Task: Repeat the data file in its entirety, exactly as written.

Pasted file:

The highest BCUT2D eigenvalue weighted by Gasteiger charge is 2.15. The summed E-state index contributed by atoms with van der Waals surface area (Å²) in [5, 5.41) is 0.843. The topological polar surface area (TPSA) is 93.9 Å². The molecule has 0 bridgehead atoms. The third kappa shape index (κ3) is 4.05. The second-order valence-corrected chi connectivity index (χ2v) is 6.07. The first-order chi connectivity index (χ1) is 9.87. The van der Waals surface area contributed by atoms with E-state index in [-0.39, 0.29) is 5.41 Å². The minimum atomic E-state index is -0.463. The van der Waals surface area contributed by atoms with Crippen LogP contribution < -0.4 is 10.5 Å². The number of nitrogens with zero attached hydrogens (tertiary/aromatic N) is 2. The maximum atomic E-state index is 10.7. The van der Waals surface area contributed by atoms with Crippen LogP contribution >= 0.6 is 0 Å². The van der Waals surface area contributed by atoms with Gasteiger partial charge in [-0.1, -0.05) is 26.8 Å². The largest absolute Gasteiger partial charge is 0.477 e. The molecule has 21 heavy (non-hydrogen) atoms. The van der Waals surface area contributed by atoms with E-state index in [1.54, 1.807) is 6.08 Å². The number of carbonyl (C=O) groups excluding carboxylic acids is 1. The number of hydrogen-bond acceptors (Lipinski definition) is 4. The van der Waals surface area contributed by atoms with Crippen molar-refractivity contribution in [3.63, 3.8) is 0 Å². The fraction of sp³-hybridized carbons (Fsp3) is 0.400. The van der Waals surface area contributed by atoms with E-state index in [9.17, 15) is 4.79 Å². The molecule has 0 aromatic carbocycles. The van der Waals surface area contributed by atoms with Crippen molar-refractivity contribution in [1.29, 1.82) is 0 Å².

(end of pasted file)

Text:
The highest BCUT2D eigenvalue weighted by Gasteiger charge is 2.15. The summed E-state index contributed by atoms with van der Waals surface area (Å²) in [5, 5.41) is 0.843. The topological polar surface area (TPSA) is 93.9 Å². The molecule has 0 bridgehead atoms. The third kappa shape index (κ3) is 4.05. The second-order valence-corrected chi connectivity index (χ2v) is 6.07. The first-order chi connectivity index (χ1) is 9.87. The van der Waals surface area contributed by atoms with E-state index in [-0.39, 0.29) is 5.41 Å². The minimum atomic E-state index is -0.463. The van der Waals surface area contributed by atoms with Crippen LogP contribution < -0.4 is 10.5 Å². The number of nitrogens with zero attached hydrogens (tertiary/aromatic N) is 2. The maximum atomic E-state index is 10.7. The van der Waals surface area contributed by atoms with Crippen LogP contribution >= 0.6 is 0 Å². The van der Waals surface area contributed by atoms with Gasteiger partial charge in [-0.1, -0.05) is 26.8 Å². The largest absolute Gasteiger partial charge is 0.477 e. The molecule has 21 heavy (non-hydrogen) atoms. The van der Waals surface area contributed by atoms with E-state index in [1.54, 1.807) is 6.08 Å². The number of carbonyl (C=O) groups excluding carboxylic acids is 1. The number of hydrogen-bond acceptors (Lipinski definition) is 4. The van der Waals surface area contributed by atoms with Crippen molar-refractivity contribution in [3.63, 3.8) is 0 Å². The fraction of sp³-hybridized carbons (Fsp3) is 0.400. The van der Waals surface area contributed by atoms with E-state index in [9.17, 15) is 4.79 Å². The molecule has 0 aromatic carbocycles. The van der Waals surface area contributed by atoms with Crippen molar-refractivity contribution in [1.29, 1.82) is 0 Å².